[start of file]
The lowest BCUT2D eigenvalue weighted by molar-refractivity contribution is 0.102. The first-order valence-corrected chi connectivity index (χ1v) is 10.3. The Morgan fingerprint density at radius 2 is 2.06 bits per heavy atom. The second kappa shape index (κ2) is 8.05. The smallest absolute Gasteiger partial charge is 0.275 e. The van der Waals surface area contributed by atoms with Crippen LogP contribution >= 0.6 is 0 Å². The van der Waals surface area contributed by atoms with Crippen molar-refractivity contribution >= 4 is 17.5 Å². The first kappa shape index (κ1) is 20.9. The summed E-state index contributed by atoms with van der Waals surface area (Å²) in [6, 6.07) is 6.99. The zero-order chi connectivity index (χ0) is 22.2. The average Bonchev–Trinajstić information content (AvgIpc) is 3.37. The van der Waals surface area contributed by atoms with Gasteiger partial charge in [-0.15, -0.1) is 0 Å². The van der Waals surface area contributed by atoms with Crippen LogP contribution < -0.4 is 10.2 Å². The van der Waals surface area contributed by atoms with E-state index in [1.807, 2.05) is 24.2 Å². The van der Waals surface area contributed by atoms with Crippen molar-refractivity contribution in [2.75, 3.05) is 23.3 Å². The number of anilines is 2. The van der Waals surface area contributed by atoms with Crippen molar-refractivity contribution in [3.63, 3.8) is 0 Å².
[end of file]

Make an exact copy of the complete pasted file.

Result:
The lowest BCUT2D eigenvalue weighted by molar-refractivity contribution is 0.102. The first-order valence-corrected chi connectivity index (χ1v) is 10.3. The Morgan fingerprint density at radius 2 is 2.06 bits per heavy atom. The second kappa shape index (κ2) is 8.05. The smallest absolute Gasteiger partial charge is 0.275 e. The van der Waals surface area contributed by atoms with Crippen LogP contribution >= 0.6 is 0 Å². The van der Waals surface area contributed by atoms with Crippen molar-refractivity contribution >= 4 is 17.5 Å². The first kappa shape index (κ1) is 20.9. The summed E-state index contributed by atoms with van der Waals surface area (Å²) in [6, 6.07) is 6.99. The zero-order chi connectivity index (χ0) is 22.2. The average Bonchev–Trinajstić information content (AvgIpc) is 3.37. The van der Waals surface area contributed by atoms with Gasteiger partial charge in [-0.15, -0.1) is 0 Å². The van der Waals surface area contributed by atoms with Crippen LogP contribution < -0.4 is 10.2 Å². The van der Waals surface area contributed by atoms with E-state index in [1.807, 2.05) is 24.2 Å². The van der Waals surface area contributed by atoms with Crippen molar-refractivity contribution in [2.75, 3.05) is 23.3 Å². The number of anilines is 2. The van der Waals surface area contributed by atoms with Crippen molar-refractivity contribution in [3.63, 3.8) is 0 Å².